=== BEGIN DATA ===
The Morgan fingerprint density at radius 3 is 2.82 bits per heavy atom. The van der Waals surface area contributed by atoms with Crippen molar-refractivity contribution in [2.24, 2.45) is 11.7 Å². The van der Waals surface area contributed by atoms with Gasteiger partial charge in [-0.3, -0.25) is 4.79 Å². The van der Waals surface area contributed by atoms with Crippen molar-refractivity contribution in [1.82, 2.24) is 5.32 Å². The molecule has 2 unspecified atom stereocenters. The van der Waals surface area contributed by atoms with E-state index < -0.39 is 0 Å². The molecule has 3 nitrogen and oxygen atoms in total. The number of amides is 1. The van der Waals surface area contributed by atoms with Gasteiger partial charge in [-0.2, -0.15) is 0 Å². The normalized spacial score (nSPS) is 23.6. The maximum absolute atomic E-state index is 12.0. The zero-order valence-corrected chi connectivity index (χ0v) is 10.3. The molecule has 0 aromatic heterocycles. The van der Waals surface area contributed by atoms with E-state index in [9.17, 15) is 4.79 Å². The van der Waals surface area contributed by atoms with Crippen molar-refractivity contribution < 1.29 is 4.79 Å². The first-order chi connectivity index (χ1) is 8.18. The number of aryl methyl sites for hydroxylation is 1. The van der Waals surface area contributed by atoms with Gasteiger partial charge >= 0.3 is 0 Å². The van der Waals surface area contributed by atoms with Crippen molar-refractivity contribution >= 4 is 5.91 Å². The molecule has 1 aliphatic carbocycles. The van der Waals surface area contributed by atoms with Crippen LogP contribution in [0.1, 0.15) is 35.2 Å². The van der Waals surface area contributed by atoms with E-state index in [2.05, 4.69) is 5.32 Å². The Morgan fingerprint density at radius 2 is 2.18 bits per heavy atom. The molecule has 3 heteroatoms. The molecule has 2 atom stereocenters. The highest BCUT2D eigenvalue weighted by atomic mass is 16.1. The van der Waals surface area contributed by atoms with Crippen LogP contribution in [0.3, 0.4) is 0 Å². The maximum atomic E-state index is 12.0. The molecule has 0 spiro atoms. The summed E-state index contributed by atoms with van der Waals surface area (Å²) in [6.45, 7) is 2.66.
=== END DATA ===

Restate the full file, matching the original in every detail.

The Morgan fingerprint density at radius 3 is 2.82 bits per heavy atom. The van der Waals surface area contributed by atoms with Crippen molar-refractivity contribution in [2.24, 2.45) is 11.7 Å². The van der Waals surface area contributed by atoms with Gasteiger partial charge in [-0.3, -0.25) is 4.79 Å². The van der Waals surface area contributed by atoms with Crippen molar-refractivity contribution in [1.82, 2.24) is 5.32 Å². The molecule has 2 unspecified atom stereocenters. The van der Waals surface area contributed by atoms with E-state index < -0.39 is 0 Å². The molecule has 3 nitrogen and oxygen atoms in total. The number of amides is 1. The van der Waals surface area contributed by atoms with Gasteiger partial charge in [-0.2, -0.15) is 0 Å². The normalized spacial score (nSPS) is 23.6. The maximum absolute atomic E-state index is 12.0. The zero-order valence-corrected chi connectivity index (χ0v) is 10.3. The molecule has 0 aromatic heterocycles. The van der Waals surface area contributed by atoms with E-state index in [9.17, 15) is 4.79 Å². The van der Waals surface area contributed by atoms with Crippen molar-refractivity contribution < 1.29 is 4.79 Å². The first-order chi connectivity index (χ1) is 8.18. The number of aryl methyl sites for hydroxylation is 1. The van der Waals surface area contributed by atoms with Gasteiger partial charge >= 0.3 is 0 Å². The van der Waals surface area contributed by atoms with Crippen molar-refractivity contribution >= 4 is 5.91 Å². The molecule has 1 aliphatic carbocycles. The van der Waals surface area contributed by atoms with Crippen LogP contribution in [0.1, 0.15) is 35.2 Å². The van der Waals surface area contributed by atoms with E-state index in [2.05, 4.69) is 5.32 Å². The Morgan fingerprint density at radius 2 is 2.18 bits per heavy atom. The molecule has 3 heteroatoms. The molecule has 2 atom stereocenters. The highest BCUT2D eigenvalue weighted by atomic mass is 16.1. The van der Waals surface area contributed by atoms with Crippen LogP contribution in [0.3, 0.4) is 0 Å². The maximum atomic E-state index is 12.0. The molecule has 0 spiro atoms. The summed E-state index contributed by atoms with van der Waals surface area (Å²) in [6.45, 7) is 2.66.